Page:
Investing should be easy – just buy low and sell high – but most of us have trouble following that simple advice. There are principles and strategies that may enable you to put together an investment portfolio that reflects your risk tolerance, time horizon, and goals. Understanding these principles and strategies can help you avoid some of the pitfalls that snare some investors.
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You face a risk for which the market does not compensate you, that can not be easily reduced through diversification.
Understanding how capital gains are taxed may help you refine your investment strategies.
Information vs. instinct. Are your choices based on evidence of emotion?
Are you a thrill seeker, or content to relax in the backyard? Use this flowchart to find out more about your risk tolerance.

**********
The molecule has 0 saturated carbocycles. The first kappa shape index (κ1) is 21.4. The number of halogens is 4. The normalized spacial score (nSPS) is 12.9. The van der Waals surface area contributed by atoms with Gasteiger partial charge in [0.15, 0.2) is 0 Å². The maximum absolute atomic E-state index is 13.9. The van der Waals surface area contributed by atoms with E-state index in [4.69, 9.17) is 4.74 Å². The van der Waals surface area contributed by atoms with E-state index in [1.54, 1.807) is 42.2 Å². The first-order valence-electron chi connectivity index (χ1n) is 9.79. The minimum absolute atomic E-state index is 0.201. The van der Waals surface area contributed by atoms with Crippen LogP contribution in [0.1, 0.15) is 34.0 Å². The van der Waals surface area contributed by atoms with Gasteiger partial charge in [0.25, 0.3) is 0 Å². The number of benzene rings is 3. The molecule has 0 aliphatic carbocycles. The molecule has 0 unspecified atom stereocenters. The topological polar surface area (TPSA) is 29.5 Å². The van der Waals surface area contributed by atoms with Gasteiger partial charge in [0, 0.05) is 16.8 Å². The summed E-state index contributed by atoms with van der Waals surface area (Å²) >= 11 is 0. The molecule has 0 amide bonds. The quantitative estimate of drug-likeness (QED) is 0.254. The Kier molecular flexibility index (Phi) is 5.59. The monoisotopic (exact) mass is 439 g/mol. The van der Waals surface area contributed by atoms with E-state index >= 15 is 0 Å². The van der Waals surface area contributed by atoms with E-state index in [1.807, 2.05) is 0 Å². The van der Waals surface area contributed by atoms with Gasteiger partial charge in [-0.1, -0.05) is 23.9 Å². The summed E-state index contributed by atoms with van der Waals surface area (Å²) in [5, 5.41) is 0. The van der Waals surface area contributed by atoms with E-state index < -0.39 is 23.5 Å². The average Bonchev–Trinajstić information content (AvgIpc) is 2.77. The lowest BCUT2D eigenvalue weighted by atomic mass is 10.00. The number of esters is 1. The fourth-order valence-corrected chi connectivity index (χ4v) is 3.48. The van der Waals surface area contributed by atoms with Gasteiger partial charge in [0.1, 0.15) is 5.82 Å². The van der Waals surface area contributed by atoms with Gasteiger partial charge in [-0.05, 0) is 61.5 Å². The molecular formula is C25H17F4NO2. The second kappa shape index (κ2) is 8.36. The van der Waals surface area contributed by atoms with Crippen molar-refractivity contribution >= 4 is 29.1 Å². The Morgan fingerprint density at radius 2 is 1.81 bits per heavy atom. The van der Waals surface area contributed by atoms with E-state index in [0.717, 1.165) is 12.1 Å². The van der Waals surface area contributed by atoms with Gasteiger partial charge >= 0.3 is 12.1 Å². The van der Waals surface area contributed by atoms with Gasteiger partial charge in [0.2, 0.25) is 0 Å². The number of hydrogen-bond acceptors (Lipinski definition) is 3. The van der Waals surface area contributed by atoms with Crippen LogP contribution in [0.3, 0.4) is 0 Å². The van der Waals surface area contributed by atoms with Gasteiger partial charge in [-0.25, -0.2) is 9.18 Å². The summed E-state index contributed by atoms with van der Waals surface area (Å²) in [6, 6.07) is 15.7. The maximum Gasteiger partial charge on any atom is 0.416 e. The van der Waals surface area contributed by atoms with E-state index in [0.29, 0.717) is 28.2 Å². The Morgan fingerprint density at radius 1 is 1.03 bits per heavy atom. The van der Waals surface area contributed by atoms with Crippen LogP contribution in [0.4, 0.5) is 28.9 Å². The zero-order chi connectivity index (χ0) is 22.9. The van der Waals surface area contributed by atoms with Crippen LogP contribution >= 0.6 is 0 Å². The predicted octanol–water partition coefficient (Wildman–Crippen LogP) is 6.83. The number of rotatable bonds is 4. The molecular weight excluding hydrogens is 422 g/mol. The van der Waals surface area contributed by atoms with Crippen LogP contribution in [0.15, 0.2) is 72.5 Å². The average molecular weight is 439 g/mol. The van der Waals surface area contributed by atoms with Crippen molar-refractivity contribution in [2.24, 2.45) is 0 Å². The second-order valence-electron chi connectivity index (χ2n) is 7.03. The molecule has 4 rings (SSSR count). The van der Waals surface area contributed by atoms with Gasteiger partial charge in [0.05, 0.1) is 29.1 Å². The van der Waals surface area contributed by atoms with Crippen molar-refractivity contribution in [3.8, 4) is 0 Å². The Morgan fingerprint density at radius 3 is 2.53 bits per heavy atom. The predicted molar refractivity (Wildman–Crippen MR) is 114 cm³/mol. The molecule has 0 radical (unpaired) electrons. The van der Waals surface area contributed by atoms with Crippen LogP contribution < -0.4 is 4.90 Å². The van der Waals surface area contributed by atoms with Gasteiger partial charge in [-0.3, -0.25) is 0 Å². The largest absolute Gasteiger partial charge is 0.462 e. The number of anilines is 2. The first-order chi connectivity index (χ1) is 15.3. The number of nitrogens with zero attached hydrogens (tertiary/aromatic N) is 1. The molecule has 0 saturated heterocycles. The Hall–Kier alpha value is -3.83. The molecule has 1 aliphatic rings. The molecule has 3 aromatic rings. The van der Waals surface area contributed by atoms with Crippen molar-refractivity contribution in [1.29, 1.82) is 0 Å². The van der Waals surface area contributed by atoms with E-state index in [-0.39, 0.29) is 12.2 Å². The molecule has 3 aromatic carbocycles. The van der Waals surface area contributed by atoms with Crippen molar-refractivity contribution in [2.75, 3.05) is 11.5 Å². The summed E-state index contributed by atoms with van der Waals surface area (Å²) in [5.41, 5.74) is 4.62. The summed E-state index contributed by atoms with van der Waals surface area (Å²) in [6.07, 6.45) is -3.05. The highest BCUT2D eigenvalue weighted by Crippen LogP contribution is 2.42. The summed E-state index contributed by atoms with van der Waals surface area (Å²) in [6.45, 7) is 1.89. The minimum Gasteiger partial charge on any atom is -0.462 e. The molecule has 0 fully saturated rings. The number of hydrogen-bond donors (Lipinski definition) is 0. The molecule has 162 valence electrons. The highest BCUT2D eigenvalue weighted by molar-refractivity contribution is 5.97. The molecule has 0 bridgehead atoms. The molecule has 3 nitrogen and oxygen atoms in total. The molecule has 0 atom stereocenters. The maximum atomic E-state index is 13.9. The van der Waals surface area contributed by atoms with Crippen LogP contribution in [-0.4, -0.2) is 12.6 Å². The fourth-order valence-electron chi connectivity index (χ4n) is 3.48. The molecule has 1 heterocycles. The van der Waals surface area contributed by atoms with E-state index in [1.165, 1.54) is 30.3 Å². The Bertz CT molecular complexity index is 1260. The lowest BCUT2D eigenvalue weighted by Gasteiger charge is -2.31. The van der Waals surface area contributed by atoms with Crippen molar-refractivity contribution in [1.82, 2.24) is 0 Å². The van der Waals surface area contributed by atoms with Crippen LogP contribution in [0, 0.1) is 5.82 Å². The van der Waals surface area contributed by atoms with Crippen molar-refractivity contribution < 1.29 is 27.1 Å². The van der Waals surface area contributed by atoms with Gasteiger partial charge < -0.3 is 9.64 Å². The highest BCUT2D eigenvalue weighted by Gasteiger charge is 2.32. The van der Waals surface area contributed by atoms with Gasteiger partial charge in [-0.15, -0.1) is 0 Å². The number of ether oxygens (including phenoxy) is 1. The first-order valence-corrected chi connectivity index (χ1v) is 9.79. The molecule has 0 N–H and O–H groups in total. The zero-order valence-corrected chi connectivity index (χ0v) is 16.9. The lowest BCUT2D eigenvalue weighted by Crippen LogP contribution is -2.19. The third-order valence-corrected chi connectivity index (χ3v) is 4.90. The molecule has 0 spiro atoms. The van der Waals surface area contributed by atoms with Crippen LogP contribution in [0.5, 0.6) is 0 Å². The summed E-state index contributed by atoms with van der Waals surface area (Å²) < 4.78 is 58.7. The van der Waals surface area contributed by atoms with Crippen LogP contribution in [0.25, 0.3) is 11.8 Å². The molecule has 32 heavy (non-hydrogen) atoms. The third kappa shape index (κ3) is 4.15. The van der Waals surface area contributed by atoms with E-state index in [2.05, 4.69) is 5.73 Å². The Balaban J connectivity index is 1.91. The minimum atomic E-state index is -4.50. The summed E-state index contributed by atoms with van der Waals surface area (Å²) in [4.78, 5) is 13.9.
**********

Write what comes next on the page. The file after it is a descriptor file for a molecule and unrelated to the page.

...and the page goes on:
Investors who put off important investment decisions may face potential consequence to their future financial security.
The S&P 500 represents a large portion of the value of the U.S. equity market, it may be worth understanding.
Use this calculator to better see the potential impact of compound interest on an asset.
This questionnaire will help determine your tolerance for investment risk.
This calculator can help you estimate how much you should be saving for college.
This calculator helps determine your pre-tax and after-tax dividend yield on a particular stock.
Use this calculator to compare the future value of investments with different tax consequences.
Determine if you are eligible to contribute to a traditional or Roth IRA.
There are some smart strategies that may help you pursue your investment objectives
Principles that can help create a portfolio designed to pursue investment goals.
All about how missing the best market days (or the worst!) might affect your portfolio.
$1 million in a diversified portfolio could help finance part of your retirement.
Understanding the cycle of investing may help you avoid easy pitfalls.
Even low inflation rates can pose a threat to investment returns.
Savvy investors take the time to separate emotion from fact.
Here is a quick history of the Federal Reserve and an overview of what it does.